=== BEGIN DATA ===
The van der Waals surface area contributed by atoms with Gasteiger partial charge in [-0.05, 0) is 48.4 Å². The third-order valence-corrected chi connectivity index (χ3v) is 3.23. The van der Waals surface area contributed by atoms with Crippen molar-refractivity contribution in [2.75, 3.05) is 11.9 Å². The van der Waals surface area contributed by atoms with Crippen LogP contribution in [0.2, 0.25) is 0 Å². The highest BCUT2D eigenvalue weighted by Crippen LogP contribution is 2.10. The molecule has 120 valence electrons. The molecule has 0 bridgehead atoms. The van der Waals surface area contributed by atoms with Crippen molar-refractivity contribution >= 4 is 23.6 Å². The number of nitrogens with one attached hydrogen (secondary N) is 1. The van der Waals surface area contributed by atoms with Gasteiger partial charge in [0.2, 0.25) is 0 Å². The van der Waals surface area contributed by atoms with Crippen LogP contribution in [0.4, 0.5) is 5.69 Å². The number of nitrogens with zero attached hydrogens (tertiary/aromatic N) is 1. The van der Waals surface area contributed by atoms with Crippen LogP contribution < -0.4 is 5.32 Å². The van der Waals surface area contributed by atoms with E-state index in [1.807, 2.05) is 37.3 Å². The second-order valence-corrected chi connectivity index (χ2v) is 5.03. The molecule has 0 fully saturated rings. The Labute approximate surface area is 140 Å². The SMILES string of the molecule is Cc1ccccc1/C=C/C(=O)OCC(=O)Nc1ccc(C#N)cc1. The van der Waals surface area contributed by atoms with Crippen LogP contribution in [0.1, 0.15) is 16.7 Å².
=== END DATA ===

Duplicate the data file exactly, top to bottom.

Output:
The van der Waals surface area contributed by atoms with Gasteiger partial charge in [-0.05, 0) is 48.4 Å². The third-order valence-corrected chi connectivity index (χ3v) is 3.23. The van der Waals surface area contributed by atoms with Crippen molar-refractivity contribution in [2.75, 3.05) is 11.9 Å². The van der Waals surface area contributed by atoms with Crippen LogP contribution in [0.2, 0.25) is 0 Å². The highest BCUT2D eigenvalue weighted by Crippen LogP contribution is 2.10. The molecule has 120 valence electrons. The molecule has 0 bridgehead atoms. The van der Waals surface area contributed by atoms with Crippen molar-refractivity contribution >= 4 is 23.6 Å². The number of nitrogens with one attached hydrogen (secondary N) is 1. The van der Waals surface area contributed by atoms with Gasteiger partial charge in [0.2, 0.25) is 0 Å². The van der Waals surface area contributed by atoms with Crippen LogP contribution in [0.4, 0.5) is 5.69 Å². The number of nitrogens with zero attached hydrogens (tertiary/aromatic N) is 1. The van der Waals surface area contributed by atoms with Crippen LogP contribution < -0.4 is 5.32 Å². The van der Waals surface area contributed by atoms with E-state index in [1.807, 2.05) is 37.3 Å². The second-order valence-corrected chi connectivity index (χ2v) is 5.03. The molecule has 0 fully saturated rings. The Labute approximate surface area is 140 Å². The SMILES string of the molecule is Cc1ccccc1/C=C/C(=O)OCC(=O)Nc1ccc(C#N)cc1. The van der Waals surface area contributed by atoms with Crippen LogP contribution in [0.1, 0.15) is 16.7 Å².